Sunday, September 16, 2007

Big Lie, Small World*

UPDATE: Monday, Sept. 24th. My debris pile was picked up by the City in the past few days. One less thing to get depressed about today. I really needed the help at this point. I also got my household trash out at home before Team-Veronica, made it around the hood today. I got up late due to my new, wacky schedule I am trying to get used to. My needs are not that much different than the adaptive issues we had back in Oct. 2005. So today was a lucky day, or I just have learned patience? From here on out, things will be much better. No more of this nonsense, I hope. Truly, A Brand New Day, or ok, year. Six months . . . six hours? This definitely contributes to my new perspective.

Didn't stepping outside this morning feel refreshing? It was like California weather, no humidity! Likewise, things have suddenly turned a refreshing corner in regards to my being able to make personal decisions about my life rather than my life feeling like an episode of Lucha Libre for the past two years. I am restacking and counting my bricks.

We have put the Treme lot on the market. The insurance issues are clear and there being not much money to actually rebuild as it all was dumped directly into the mortgage (one reason people can't actually rebuild as they had imagined) leaves us only one option, really.

As things go in this hellbound recovery, the debris from the final clean-up of the foundation is now caught in the gap between the Army Corps' leaving and the City's taking over the task of debris removal. My neighbors suddenly are 'in touch'.

I reported my debris pile last month when we took down the foundation, which was prior to the Army Corps' official pull-out. Now, I am in a battle to get my debris picked up. The Army Corps has bailed on us after only two years.

I as an American citizen, have to beg for large garbage pick up after a Gov't Failure/Natural Disaster in America. Iraq gets an upgrade to top priority. Maybe I need to blow up my debris pile with some TNT left-over from WWII to get it picked up?? Maybe I need to crash a plane into it?? I'd love to set it afire if I hadn't really great neighbors. . . I am fed up. As they are. . . . So, I am in the queue for City pick up, but my neighbors are getting impatient. For the first year, I was so worried the Army Corps would come and clear the land without permission, now the problem has turned completely around. So there you have it ! Welcome to my existence in hell for the past two-years, in limbo with my insurance company, now in limbo for the new reality of cleanup. I am sure I am not alone in this respect. Schizo New Orleans life.

Here is Chris' email from across the street from me. It was a dud email address, so I could not respond directly to him. Chris is soon to be a father and will be relocating to a more suburban and family-friendly part of the city. I imagine he wants my lot clean before he puts his house on the market or just rents his place. He's not at all interested in raising his child in Treme.

"Laureen,I found your site through Metroblogging some time ago. Myself and several other neighbors have unsuccessfully tried to have the city pick up the trash heap that your workers left across the street from the remnants of you house. Could you have someone take care of it. I don't think that the Corps or anyone else is collecting debris from the neighborhoods. Thanks,Chris 1509 Gov"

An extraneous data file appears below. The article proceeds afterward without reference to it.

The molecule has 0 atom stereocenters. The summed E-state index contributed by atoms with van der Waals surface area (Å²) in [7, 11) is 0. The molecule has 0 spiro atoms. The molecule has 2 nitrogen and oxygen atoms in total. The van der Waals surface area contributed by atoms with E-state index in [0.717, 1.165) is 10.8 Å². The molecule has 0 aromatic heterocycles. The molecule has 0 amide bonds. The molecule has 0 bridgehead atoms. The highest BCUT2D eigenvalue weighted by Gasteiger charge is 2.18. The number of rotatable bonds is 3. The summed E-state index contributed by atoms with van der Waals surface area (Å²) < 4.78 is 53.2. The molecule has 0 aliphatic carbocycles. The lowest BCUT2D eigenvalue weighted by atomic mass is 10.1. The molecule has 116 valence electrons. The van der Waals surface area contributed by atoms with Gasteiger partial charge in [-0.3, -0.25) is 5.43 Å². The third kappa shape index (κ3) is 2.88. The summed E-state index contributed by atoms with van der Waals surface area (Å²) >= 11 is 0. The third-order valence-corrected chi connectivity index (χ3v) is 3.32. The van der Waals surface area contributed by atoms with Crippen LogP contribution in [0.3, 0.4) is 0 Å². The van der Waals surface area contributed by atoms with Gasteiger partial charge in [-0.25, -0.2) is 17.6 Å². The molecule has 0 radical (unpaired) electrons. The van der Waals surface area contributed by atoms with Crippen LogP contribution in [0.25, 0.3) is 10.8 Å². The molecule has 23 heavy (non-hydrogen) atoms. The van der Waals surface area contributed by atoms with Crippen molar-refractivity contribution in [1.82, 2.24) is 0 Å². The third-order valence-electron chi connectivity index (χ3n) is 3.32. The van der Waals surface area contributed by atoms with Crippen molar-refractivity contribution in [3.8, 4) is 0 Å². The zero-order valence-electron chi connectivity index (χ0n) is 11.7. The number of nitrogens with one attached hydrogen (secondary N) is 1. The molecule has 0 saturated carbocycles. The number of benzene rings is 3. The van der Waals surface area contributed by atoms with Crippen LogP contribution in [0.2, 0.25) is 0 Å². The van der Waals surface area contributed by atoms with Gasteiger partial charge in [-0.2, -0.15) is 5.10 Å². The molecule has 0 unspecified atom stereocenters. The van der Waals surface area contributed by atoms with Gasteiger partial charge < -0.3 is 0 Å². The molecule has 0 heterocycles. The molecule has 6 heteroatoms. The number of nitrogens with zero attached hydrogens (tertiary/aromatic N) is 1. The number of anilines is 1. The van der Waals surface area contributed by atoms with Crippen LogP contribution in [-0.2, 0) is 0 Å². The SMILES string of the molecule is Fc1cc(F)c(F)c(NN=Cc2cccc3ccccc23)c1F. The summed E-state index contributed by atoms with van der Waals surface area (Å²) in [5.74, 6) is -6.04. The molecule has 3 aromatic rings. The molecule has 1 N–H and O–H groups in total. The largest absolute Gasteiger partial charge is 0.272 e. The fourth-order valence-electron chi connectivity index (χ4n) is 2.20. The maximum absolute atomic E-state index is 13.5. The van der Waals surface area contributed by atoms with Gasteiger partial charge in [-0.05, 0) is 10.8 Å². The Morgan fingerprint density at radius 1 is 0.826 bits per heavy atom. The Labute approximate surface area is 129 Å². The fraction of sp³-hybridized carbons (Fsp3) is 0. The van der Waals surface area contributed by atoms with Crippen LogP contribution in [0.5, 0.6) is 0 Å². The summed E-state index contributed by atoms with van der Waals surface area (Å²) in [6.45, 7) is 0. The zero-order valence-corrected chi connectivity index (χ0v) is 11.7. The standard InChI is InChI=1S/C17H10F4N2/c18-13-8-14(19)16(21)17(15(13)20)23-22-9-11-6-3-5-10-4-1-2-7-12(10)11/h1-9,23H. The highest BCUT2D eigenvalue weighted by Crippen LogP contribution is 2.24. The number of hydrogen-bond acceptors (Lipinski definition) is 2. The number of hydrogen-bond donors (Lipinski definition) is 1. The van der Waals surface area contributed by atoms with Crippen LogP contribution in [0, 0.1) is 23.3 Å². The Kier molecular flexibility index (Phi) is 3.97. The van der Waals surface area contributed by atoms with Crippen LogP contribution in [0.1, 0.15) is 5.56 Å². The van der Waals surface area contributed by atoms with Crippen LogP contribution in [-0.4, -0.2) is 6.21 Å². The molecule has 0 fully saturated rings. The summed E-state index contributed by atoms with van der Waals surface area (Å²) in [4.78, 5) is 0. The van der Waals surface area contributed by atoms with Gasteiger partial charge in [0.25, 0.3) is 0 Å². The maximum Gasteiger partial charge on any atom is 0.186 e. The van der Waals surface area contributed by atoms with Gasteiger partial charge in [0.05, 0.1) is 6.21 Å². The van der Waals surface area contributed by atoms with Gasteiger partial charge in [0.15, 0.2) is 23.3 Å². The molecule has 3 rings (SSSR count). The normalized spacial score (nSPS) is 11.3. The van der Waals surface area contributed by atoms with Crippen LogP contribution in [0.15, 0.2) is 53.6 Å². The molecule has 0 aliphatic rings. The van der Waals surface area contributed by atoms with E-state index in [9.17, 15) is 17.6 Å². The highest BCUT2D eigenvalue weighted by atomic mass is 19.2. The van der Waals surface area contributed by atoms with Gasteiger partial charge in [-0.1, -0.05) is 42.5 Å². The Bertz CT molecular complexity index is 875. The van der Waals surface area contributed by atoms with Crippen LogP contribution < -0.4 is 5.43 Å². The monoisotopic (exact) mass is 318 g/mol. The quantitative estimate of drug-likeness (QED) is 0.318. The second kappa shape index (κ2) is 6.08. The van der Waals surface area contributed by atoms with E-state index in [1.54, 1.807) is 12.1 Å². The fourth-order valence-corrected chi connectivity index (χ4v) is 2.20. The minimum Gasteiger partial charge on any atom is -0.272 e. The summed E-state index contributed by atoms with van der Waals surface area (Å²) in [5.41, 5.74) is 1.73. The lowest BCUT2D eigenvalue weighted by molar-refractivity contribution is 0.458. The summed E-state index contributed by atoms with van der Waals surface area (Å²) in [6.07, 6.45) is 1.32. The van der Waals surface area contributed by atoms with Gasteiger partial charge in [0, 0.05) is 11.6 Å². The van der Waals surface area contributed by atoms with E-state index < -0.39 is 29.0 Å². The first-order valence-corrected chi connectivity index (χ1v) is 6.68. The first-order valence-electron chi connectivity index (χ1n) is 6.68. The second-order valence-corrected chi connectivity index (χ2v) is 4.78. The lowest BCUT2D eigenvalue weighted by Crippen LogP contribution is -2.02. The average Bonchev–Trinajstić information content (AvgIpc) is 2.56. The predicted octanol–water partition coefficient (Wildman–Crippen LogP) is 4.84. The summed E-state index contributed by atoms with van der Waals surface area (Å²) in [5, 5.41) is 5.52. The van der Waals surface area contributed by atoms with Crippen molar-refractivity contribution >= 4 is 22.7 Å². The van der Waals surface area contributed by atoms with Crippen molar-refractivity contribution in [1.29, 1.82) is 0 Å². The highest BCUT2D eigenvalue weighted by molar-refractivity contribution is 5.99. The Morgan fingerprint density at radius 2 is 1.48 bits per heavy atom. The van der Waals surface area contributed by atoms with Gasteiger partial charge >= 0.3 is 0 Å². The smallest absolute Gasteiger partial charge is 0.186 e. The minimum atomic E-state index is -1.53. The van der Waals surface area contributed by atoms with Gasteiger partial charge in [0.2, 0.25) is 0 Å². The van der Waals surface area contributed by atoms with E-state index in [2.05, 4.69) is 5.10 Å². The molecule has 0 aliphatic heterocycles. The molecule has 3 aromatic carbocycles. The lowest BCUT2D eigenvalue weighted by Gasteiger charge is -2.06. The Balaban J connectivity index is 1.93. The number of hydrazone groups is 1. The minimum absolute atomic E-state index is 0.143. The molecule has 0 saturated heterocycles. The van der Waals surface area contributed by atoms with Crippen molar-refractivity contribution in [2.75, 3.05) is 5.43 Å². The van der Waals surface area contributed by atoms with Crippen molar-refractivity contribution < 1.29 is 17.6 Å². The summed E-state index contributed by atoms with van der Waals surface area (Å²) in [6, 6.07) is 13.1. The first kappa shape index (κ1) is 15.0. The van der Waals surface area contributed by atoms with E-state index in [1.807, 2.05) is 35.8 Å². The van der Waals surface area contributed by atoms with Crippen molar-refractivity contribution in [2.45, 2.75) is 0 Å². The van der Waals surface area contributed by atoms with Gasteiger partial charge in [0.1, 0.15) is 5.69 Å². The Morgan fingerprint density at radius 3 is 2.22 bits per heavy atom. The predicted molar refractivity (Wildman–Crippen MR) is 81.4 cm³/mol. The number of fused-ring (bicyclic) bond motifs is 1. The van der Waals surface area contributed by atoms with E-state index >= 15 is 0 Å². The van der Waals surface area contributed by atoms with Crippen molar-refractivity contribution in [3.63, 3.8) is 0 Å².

I have contacted the QOL officer for the Treme and the 311 people who set me up in the first place. They have ALL assured me they are working on the list per the Sanitation Department on behalf of people like myself who were left in limbo. The reference No. is 201-6028. My correspondence with the agencies has been consistent and up to the minute. Stephen is getting his FEMA trailers removed as well. I happen to question the 'several' part of Chris' statement. We don't have several neighbors. At least not several who actually give a shit. We may have several if you count the guys who sit around drinking beer all day.

This is the first thing working its way out of my life at this time.

On the other end of brick restacking, I had recently thrown out a symbolic bouy to force myself to take the LSAT in an all out effort to return to my life in legal research. The perfect job here in the city seemed rather just out of grasp. So I decided it is what I really want to do and if I had to, I would go to law school to do it. I have invested many years of my life in learning and I have grown to love law libraries as a specialty.

In the simple act of throwing out this chance-riddled flare toward my own future, an opportunity of irresistable appeal was handed to me. Sometimes you only have to formally discard one thing in order to make karmic room for another thing of larger importance. I have been fortunate enough to have the option of going back to my professional field of legal research and am grateful as I can be for this critical change toward a more stable job that directly relates to my pre-K life. I have not yet recallibrated where my writing will fall into place, but I am sure it will. Frankly, I am bored to death with it right now. I am bored with observing this place. Emily has offered me one important thing about my perspectice vis-a-vis my work and writing since Katrina. A writer will write. No matter what.

Thanks to you all for your patience ~ I hope to get the debris pile is moved soon.

*Sting: Brand New Day

1 comment:

Perry Degener said...

You have great courage and patience. Yes, focusing on little things such as the removal of debris can be such a load lightening event. Take care; your steps are moving!